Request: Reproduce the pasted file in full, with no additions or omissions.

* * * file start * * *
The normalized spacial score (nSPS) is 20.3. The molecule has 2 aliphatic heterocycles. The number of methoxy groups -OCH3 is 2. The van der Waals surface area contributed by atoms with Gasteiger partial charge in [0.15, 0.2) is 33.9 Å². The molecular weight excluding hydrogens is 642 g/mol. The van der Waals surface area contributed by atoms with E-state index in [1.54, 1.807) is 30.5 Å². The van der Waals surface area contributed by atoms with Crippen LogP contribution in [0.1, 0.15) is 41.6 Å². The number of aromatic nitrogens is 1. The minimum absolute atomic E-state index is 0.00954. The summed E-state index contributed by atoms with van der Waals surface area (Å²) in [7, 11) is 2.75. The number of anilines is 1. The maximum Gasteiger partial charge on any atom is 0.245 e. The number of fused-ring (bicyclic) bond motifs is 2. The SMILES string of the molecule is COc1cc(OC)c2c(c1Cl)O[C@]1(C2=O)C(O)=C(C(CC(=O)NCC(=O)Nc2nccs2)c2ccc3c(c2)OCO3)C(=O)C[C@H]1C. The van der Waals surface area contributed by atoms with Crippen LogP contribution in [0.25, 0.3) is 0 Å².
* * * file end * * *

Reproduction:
The normalized spacial score (nSPS) is 20.3. The molecule has 2 aliphatic heterocycles. The number of methoxy groups -OCH3 is 2. The van der Waals surface area contributed by atoms with Gasteiger partial charge in [0.15, 0.2) is 33.9 Å². The molecular weight excluding hydrogens is 642 g/mol. The van der Waals surface area contributed by atoms with E-state index in [1.54, 1.807) is 30.5 Å². The van der Waals surface area contributed by atoms with Crippen LogP contribution in [0.1, 0.15) is 41.6 Å². The number of aromatic nitrogens is 1. The minimum absolute atomic E-state index is 0.00954. The summed E-state index contributed by atoms with van der Waals surface area (Å²) in [7, 11) is 2.75. The number of anilines is 1. The maximum Gasteiger partial charge on any atom is 0.245 e. The number of fused-ring (bicyclic) bond motifs is 2. The SMILES string of the molecule is COc1cc(OC)c2c(c1Cl)O[C@]1(C2=O)C(O)=C(C(CC(=O)NCC(=O)Nc2nccs2)c2ccc3c(c2)OCO3)C(=O)C[C@H]1C. The van der Waals surface area contributed by atoms with Crippen LogP contribution in [0.25, 0.3) is 0 Å².